Many companies will continue to rely on traditional office space for many more years, but it will not be enough to prevent a transformation in the office market, including towards a model where access to idle space of organizations will be facilitated, in order to make a profit. economic, commercial or institutional performance.

Every day more companies offer part of their space for others to work on it.

However, we will notice a big immediate change, in practice it will evolve from having to go to the office to wanting to go to the office. The best companies will need less of that traditional office space than is currently offered and instead they must offer it and deliver it in a way that fits the needs of their talent, when they want it. And so, more businesses open up to offer part of their space for others to work on it.


zityhub, a new concept of flex offices

In this context, new market agents are becoming important, such as zityhub, which collects surplus spaces and offers them as a service. Zityhub is a B2B SPaaS (space as a service) platform, which allows companies to offer real flexibility to their employees with a network of diverse, distributed workspaces, bookable on demand and pay-per-use.

A digital experience that offers endless options adapted to the needs of the employees and the security and peace of mind for the company to comply with its work models, security protocols and guidelines. This platform already has 60 zityhub spaces in Madrid, Barcelona, ​​Alicante, Bilbao, Malaga, Seville, Sabadell, Vigo…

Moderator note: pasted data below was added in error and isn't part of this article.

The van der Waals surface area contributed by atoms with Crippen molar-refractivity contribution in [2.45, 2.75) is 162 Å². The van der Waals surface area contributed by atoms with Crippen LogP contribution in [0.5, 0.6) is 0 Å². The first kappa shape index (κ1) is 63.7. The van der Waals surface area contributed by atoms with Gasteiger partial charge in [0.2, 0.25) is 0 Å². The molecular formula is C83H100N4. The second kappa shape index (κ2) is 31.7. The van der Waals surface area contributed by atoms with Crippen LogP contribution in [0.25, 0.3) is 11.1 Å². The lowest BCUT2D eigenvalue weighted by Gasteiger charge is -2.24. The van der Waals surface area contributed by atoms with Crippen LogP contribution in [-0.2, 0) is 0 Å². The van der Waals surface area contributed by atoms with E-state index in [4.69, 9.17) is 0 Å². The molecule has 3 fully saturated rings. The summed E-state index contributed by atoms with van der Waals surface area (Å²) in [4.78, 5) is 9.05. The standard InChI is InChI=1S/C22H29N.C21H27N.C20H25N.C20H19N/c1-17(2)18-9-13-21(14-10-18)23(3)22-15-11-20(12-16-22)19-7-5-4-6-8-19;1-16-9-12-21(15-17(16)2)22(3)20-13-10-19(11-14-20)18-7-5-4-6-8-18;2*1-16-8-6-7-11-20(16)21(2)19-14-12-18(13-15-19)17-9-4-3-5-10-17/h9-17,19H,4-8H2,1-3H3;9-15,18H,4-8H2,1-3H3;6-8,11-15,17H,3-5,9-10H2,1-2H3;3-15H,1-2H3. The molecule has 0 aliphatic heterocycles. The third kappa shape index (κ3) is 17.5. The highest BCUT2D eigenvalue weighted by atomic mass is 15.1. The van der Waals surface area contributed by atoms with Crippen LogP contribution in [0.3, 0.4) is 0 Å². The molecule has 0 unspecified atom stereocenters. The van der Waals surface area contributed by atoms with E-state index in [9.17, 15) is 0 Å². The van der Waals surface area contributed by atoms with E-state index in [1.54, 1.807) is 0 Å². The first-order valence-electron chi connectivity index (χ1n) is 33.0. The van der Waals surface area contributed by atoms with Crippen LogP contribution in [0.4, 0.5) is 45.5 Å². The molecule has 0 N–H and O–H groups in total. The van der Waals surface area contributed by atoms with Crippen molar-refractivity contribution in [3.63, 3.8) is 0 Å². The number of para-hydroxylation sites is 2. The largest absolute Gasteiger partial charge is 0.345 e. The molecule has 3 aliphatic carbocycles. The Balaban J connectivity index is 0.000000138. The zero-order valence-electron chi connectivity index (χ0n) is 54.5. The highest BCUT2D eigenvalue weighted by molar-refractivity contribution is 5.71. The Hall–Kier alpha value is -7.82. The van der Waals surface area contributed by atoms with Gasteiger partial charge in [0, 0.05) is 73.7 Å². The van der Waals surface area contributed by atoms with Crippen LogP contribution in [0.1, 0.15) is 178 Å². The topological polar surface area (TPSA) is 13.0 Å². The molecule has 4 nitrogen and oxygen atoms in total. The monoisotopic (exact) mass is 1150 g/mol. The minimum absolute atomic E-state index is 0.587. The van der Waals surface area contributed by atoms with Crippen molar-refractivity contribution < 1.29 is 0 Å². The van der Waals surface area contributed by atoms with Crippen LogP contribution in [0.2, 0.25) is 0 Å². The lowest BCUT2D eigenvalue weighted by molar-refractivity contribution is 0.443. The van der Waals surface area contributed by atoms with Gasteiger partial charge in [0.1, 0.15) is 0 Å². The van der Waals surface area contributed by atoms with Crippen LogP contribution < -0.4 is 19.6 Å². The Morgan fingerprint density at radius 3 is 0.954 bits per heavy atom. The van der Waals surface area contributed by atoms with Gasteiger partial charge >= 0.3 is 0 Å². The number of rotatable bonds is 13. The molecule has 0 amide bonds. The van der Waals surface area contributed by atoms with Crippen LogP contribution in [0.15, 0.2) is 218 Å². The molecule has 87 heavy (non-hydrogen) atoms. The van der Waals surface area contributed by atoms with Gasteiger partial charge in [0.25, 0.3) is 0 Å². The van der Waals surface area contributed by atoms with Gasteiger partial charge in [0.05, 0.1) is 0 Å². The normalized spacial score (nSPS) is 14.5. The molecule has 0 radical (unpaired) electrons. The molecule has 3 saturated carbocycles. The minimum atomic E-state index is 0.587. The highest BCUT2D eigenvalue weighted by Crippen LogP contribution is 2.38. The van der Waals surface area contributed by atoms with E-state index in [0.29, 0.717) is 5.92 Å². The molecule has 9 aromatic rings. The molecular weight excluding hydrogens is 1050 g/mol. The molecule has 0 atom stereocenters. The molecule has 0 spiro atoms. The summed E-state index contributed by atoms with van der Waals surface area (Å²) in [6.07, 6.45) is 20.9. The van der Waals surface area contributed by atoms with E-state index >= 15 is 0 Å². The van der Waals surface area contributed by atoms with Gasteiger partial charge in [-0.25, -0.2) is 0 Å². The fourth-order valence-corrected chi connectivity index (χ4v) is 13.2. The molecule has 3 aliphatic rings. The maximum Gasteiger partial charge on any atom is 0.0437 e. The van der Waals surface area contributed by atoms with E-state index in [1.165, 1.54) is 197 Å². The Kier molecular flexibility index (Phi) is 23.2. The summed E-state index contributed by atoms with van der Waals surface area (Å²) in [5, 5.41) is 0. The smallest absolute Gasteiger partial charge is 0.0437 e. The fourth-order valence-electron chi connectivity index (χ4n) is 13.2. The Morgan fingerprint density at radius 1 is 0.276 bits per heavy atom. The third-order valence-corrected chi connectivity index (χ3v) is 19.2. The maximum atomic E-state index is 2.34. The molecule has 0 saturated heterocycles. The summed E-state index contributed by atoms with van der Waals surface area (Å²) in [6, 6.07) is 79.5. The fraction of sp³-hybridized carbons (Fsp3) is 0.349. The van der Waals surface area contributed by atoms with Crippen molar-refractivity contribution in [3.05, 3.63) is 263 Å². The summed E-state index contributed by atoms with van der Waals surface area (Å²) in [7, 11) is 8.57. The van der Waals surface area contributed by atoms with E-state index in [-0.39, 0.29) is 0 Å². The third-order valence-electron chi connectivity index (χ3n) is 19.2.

Organizations register their company’s professionals through an app to a network of flexible spaces with resources that can be reserved on demand and pay per use, allowing daily freedom of choice about where to work. The professional chooses how to work and the organization pays only for what he uses.


We spoke with the Chief Operating Officer (COO) of zityhub, Pablo de la Hoz, about this practice of gathering surplus spaces and offering them:

Why is this type of space growing?

“The same thing happens to Real Estate as to other industries, where flexibility is increasingly valued. Just as now you can stay anywhere or use a car for minutes, the turn comes to the offices, which will be reserved under demand and pay per use. Flexibility comes to the user in terms of how he enjoys the service, but at the same time from the supply side by having better alternatives.”

Are they a direct consequence of teleworking?

“Let’s say that teleworking had an influence, but to a greater extent remote work and the fact of being in a time where work has been brutally relocated. On the other hand, we do not have the homes to have a work space continuously and sustainable, and of course, the social element has an impact, requiring interaction and collaboration”.

Spare office space due to flexible models?

“It is related, but obviously the impact of the pandemic has led to a reformulation of office contracting models, as well as real estate footprint review exercises according to the needs of companies and their employees. Probably, over space in a old conception of the office and lack of a new model that acts as a catalyst for the organization, a meeting and collaboration space”.

Are these on-demand, pay-per-use spaces becoming satellite offices for teleworkers?

“It is a trend that we already see in other countries, offices closer to the residences of the employees, but seen in a broader context. The office is now a network of distributed spaces, it is the distributed liquid office.”

In his opinion, the third spaces become the great evolution and it does not matter who is the operator or the person in charge, “what is important is the experience of the talent”.